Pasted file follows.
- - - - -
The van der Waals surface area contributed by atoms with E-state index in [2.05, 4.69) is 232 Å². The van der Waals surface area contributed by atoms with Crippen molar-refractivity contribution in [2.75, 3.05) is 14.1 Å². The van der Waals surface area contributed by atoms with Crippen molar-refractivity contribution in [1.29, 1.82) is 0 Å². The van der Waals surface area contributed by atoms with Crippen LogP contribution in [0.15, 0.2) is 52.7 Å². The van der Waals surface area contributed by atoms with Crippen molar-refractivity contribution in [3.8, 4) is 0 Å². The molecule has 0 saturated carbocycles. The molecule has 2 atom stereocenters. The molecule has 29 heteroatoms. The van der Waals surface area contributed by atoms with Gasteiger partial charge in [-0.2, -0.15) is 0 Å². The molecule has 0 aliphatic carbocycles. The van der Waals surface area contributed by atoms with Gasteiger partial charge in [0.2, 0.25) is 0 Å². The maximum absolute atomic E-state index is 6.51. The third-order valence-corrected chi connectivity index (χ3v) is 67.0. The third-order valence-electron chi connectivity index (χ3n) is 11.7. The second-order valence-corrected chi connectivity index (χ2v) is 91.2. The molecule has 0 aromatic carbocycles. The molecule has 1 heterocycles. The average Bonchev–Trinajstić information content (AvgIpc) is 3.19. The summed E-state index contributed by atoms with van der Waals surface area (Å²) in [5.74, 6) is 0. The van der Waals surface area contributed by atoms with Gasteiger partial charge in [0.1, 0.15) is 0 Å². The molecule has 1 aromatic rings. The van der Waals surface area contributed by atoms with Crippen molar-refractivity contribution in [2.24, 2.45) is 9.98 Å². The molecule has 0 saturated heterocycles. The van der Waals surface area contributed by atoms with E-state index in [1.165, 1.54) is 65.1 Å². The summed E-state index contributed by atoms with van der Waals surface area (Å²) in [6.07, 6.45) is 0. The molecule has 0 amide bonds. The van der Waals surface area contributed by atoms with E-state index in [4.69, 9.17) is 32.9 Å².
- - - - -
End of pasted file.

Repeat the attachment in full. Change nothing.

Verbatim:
The van der Waals surface area contributed by atoms with E-state index in [2.05, 4.69) is 232 Å². The van der Waals surface area contributed by atoms with Crippen molar-refractivity contribution in [2.75, 3.05) is 14.1 Å². The van der Waals surface area contributed by atoms with Crippen molar-refractivity contribution in [1.29, 1.82) is 0 Å². The van der Waals surface area contributed by atoms with Crippen LogP contribution in [0.15, 0.2) is 52.7 Å². The van der Waals surface area contributed by atoms with Crippen molar-refractivity contribution in [3.8, 4) is 0 Å². The molecule has 0 saturated carbocycles. The molecule has 2 atom stereocenters. The molecule has 29 heteroatoms. The van der Waals surface area contributed by atoms with Gasteiger partial charge in [-0.2, -0.15) is 0 Å². The molecule has 0 aliphatic carbocycles. The van der Waals surface area contributed by atoms with Gasteiger partial charge in [0.2, 0.25) is 0 Å². The maximum absolute atomic E-state index is 6.51. The third-order valence-corrected chi connectivity index (χ3v) is 67.0. The third-order valence-electron chi connectivity index (χ3n) is 11.7. The second-order valence-corrected chi connectivity index (χ2v) is 91.2. The molecule has 0 aromatic carbocycles. The molecule has 1 heterocycles. The average Bonchev–Trinajstić information content (AvgIpc) is 3.19. The summed E-state index contributed by atoms with van der Waals surface area (Å²) in [5.74, 6) is 0. The van der Waals surface area contributed by atoms with Gasteiger partial charge in [0.1, 0.15) is 0 Å². The molecule has 1 aromatic rings. The van der Waals surface area contributed by atoms with Crippen molar-refractivity contribution in [2.24, 2.45) is 9.98 Å². The molecule has 0 saturated heterocycles. The van der Waals surface area contributed by atoms with E-state index in [1.165, 1.54) is 65.1 Å². The summed E-state index contributed by atoms with van der Waals surface area (Å²) in [6.07, 6.45) is 0. The molecule has 0 amide bonds. The van der Waals surface area contributed by atoms with E-state index in [4.69, 9.17) is 32.9 Å².